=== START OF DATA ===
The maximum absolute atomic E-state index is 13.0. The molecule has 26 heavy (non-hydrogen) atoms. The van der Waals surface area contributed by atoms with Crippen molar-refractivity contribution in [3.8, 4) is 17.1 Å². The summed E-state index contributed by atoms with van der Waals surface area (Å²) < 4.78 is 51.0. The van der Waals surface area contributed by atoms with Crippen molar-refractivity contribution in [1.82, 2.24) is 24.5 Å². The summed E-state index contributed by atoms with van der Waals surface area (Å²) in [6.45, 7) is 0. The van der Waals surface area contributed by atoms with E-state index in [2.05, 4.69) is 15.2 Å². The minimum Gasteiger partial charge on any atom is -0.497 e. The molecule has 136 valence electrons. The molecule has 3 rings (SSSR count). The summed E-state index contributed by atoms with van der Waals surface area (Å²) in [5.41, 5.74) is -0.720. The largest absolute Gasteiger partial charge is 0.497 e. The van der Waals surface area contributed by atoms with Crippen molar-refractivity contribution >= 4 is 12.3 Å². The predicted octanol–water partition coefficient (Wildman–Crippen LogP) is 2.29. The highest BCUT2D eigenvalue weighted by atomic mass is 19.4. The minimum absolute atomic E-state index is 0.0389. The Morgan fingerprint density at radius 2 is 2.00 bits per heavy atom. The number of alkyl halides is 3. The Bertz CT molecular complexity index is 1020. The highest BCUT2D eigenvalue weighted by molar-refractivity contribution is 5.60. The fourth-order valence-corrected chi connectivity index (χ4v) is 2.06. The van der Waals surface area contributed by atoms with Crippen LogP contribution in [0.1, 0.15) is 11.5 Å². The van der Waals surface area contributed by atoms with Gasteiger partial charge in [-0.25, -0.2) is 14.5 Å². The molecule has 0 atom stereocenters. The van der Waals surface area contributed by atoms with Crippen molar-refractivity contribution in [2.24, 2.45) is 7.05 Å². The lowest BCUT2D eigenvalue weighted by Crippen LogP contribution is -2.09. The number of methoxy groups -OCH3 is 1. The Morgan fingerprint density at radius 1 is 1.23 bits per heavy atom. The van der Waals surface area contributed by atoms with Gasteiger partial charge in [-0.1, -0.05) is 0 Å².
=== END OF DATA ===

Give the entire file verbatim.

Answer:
The maximum absolute atomic E-state index is 13.0. The molecule has 26 heavy (non-hydrogen) atoms. The van der Waals surface area contributed by atoms with Crippen molar-refractivity contribution in [3.8, 4) is 17.1 Å². The summed E-state index contributed by atoms with van der Waals surface area (Å²) < 4.78 is 51.0. The van der Waals surface area contributed by atoms with Crippen molar-refractivity contribution in [1.82, 2.24) is 24.5 Å². The summed E-state index contributed by atoms with van der Waals surface area (Å²) in [6.45, 7) is 0. The van der Waals surface area contributed by atoms with E-state index in [2.05, 4.69) is 15.2 Å². The minimum Gasteiger partial charge on any atom is -0.497 e. The molecule has 136 valence electrons. The molecule has 3 rings (SSSR count). The summed E-state index contributed by atoms with van der Waals surface area (Å²) in [5.41, 5.74) is -0.720. The largest absolute Gasteiger partial charge is 0.497 e. The van der Waals surface area contributed by atoms with Crippen molar-refractivity contribution >= 4 is 12.3 Å². The predicted octanol–water partition coefficient (Wildman–Crippen LogP) is 2.29. The highest BCUT2D eigenvalue weighted by atomic mass is 19.4. The minimum absolute atomic E-state index is 0.0389. The Morgan fingerprint density at radius 2 is 2.00 bits per heavy atom. The number of alkyl halides is 3. The Bertz CT molecular complexity index is 1020. The highest BCUT2D eigenvalue weighted by molar-refractivity contribution is 5.60. The fourth-order valence-corrected chi connectivity index (χ4v) is 2.06. The van der Waals surface area contributed by atoms with Crippen LogP contribution in [0.1, 0.15) is 11.5 Å². The van der Waals surface area contributed by atoms with Gasteiger partial charge in [-0.25, -0.2) is 14.5 Å². The molecule has 0 atom stereocenters. The van der Waals surface area contributed by atoms with Crippen molar-refractivity contribution in [2.24, 2.45) is 7.05 Å². The lowest BCUT2D eigenvalue weighted by Crippen LogP contribution is -2.09. The number of methoxy groups -OCH3 is 1. The Morgan fingerprint density at radius 1 is 1.23 bits per heavy atom. The van der Waals surface area contributed by atoms with Gasteiger partial charge in [-0.1, -0.05) is 0 Å².